Samsung's Galaxy S8 likely won't appear until next February, but already a couple of rumors have popped up about the phone.
The next Galaxy S phone will include a 4K Ultra high-definition screen packed with a resolution of 3,840x2,160 pixels, according to Chinese tech blog site mobile.163.com. That resolution is greater than most smartphones on the market and also more than most users need on a mobile device.
But the thinking is that Samsung wants the S8 to tap into virtual reality content. From that perspective, the UHD display would deliver a smoother and higher-quality experience than is seen on many of today's phones.
Virtual reality is becoming the next big thing in the technology world. Major players such as Facebook, Samsung and Google have all been trying to capitalize on the trend. Some are selling expensive VR headsets that require a connection to a PC. Samsung offers its more budget-friendly $99 Galaxy VR, a headset you can use with certain Samsung smartphones to view VR-supported apps.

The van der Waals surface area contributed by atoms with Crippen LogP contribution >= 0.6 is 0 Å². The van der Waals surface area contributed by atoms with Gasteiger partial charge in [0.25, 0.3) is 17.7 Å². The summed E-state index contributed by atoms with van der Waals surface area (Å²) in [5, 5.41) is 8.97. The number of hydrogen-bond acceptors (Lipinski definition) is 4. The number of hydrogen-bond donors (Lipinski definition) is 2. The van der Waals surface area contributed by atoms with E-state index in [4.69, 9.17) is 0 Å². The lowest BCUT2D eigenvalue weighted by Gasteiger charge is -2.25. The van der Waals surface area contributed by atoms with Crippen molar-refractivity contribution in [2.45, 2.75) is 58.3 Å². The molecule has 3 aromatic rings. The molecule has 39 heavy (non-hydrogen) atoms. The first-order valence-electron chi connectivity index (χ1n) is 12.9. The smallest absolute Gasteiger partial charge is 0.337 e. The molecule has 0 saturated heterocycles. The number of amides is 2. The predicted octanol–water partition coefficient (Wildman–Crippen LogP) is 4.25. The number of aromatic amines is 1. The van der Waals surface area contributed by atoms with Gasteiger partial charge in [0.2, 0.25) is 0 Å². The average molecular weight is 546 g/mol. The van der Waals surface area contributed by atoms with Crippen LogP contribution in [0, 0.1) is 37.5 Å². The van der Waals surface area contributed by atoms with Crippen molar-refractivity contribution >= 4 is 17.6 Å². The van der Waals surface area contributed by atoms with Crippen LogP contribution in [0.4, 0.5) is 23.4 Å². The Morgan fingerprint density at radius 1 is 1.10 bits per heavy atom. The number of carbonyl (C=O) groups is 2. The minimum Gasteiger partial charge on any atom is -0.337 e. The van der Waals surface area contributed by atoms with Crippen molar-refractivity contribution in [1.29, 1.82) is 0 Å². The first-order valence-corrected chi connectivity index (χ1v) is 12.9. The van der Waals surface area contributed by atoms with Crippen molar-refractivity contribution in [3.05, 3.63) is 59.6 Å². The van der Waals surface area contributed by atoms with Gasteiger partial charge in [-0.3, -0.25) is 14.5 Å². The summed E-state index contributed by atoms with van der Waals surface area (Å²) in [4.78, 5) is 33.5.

Assuming the report of a UHD display is true, a resolution of 3,840x2,160 pixels would put hefty demands on the battery. That would force Samsung to squeeze a large, high-capacity battery into the phone.
The second rumor points to a possible rear dual-camera setup. Yep, we've heard this before but with a different phone. Reports have floated in and out that the iPhone 7 Plus would come with a dual camera. One advantage of such a setup is that one camera could use a wide-angle lens and the other a lens that comes with an optical zoom. However, LG's G5 phone employs two rear cameras, both wide-angle shooters with one using a 78-degree lens and the other a 135-degree lens.
Samsung could adopt dual cameras to better compete with the iPhone 7 Plus, assuming Apple's upcoming iPhone actually includes the feature.
Reports of the UHD display and dual lens should be taken with the usual grain of salt, especially since the Galaxy S8 won't be appear for another nine months. And any of the phone's rumored features could either prove untrue or simply change before then.
Samsung did not immediately respond to CNET's request for comment.
(Via WCCF Tech)